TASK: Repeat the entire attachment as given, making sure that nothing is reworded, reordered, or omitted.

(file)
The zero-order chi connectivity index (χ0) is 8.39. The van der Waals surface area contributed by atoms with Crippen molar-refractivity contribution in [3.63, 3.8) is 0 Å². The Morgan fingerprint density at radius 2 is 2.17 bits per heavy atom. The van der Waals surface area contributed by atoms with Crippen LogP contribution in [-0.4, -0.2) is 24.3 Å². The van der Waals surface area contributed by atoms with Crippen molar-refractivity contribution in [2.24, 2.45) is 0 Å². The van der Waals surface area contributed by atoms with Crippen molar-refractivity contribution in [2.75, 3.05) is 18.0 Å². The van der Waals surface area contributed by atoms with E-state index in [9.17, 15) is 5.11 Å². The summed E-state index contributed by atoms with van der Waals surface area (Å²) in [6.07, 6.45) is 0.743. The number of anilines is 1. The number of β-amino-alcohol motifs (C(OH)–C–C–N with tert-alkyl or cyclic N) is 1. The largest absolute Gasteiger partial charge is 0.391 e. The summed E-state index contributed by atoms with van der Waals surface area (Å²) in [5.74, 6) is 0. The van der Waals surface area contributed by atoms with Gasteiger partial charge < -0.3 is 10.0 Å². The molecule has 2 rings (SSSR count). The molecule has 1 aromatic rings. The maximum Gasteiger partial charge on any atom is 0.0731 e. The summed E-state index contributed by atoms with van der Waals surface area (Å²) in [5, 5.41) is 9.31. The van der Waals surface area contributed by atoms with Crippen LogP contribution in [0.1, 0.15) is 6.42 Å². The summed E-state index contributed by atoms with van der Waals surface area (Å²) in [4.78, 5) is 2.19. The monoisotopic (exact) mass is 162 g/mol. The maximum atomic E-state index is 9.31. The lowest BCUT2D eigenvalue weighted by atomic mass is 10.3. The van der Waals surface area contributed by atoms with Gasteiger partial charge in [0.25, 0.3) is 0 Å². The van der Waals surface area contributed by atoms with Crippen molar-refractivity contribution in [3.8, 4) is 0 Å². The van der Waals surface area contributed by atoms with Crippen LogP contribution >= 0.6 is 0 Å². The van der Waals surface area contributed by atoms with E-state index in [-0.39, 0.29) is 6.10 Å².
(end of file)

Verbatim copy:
The zero-order chi connectivity index (χ0) is 8.39. The van der Waals surface area contributed by atoms with Crippen molar-refractivity contribution in [3.63, 3.8) is 0 Å². The Morgan fingerprint density at radius 2 is 2.17 bits per heavy atom. The van der Waals surface area contributed by atoms with Crippen LogP contribution in [-0.4, -0.2) is 24.3 Å². The van der Waals surface area contributed by atoms with Crippen molar-refractivity contribution in [2.24, 2.45) is 0 Å². The van der Waals surface area contributed by atoms with Crippen molar-refractivity contribution in [2.75, 3.05) is 18.0 Å². The van der Waals surface area contributed by atoms with E-state index in [9.17, 15) is 5.11 Å². The summed E-state index contributed by atoms with van der Waals surface area (Å²) in [6.07, 6.45) is 0.743. The number of anilines is 1. The number of β-amino-alcohol motifs (C(OH)–C–C–N with tert-alkyl or cyclic N) is 1. The largest absolute Gasteiger partial charge is 0.391 e. The summed E-state index contributed by atoms with van der Waals surface area (Å²) in [5.74, 6) is 0. The van der Waals surface area contributed by atoms with Gasteiger partial charge < -0.3 is 10.0 Å². The molecule has 2 rings (SSSR count). The molecule has 1 aromatic rings. The maximum Gasteiger partial charge on any atom is 0.0731 e. The summed E-state index contributed by atoms with van der Waals surface area (Å²) in [5, 5.41) is 9.31. The van der Waals surface area contributed by atoms with Crippen LogP contribution in [0.1, 0.15) is 6.42 Å². The summed E-state index contributed by atoms with van der Waals surface area (Å²) in [4.78, 5) is 2.19. The monoisotopic (exact) mass is 162 g/mol. The maximum atomic E-state index is 9.31. The lowest BCUT2D eigenvalue weighted by atomic mass is 10.3. The van der Waals surface area contributed by atoms with Gasteiger partial charge in [0.25, 0.3) is 0 Å². The van der Waals surface area contributed by atoms with Crippen molar-refractivity contribution in [3.8, 4) is 0 Å². The van der Waals surface area contributed by atoms with Crippen LogP contribution >= 0.6 is 0 Å². The van der Waals surface area contributed by atoms with E-state index in [-0.39, 0.29) is 6.10 Å².